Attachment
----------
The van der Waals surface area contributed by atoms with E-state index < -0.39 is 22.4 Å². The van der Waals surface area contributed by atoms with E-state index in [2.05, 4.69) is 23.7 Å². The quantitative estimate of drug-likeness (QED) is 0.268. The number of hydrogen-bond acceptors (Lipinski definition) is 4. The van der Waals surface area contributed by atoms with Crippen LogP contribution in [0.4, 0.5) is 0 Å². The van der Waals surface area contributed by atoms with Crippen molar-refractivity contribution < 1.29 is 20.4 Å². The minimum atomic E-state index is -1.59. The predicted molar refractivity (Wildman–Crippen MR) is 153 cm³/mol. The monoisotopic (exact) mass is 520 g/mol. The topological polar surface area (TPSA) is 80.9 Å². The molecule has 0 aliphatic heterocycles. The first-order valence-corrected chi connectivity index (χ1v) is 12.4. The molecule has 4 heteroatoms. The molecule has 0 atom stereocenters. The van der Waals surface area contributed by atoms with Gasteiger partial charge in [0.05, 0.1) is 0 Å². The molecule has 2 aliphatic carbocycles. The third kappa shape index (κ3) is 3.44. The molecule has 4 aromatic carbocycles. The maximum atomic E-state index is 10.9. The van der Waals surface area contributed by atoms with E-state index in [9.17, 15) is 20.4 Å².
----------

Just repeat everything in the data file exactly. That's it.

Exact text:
The van der Waals surface area contributed by atoms with E-state index < -0.39 is 22.4 Å². The van der Waals surface area contributed by atoms with E-state index in [2.05, 4.69) is 23.7 Å². The quantitative estimate of drug-likeness (QED) is 0.268. The number of hydrogen-bond acceptors (Lipinski definition) is 4. The van der Waals surface area contributed by atoms with Crippen LogP contribution in [0.4, 0.5) is 0 Å². The van der Waals surface area contributed by atoms with Crippen molar-refractivity contribution < 1.29 is 20.4 Å². The minimum atomic E-state index is -1.59. The predicted molar refractivity (Wildman–Crippen MR) is 153 cm³/mol. The monoisotopic (exact) mass is 520 g/mol. The topological polar surface area (TPSA) is 80.9 Å². The molecule has 0 aliphatic heterocycles. The first-order valence-corrected chi connectivity index (χ1v) is 12.4. The molecule has 4 heteroatoms. The molecule has 0 atom stereocenters. The van der Waals surface area contributed by atoms with Gasteiger partial charge in [0.05, 0.1) is 0 Å². The molecule has 2 aliphatic carbocycles. The third kappa shape index (κ3) is 3.44. The molecule has 4 aromatic carbocycles. The maximum atomic E-state index is 10.9. The van der Waals surface area contributed by atoms with E-state index in [9.17, 15) is 20.4 Å².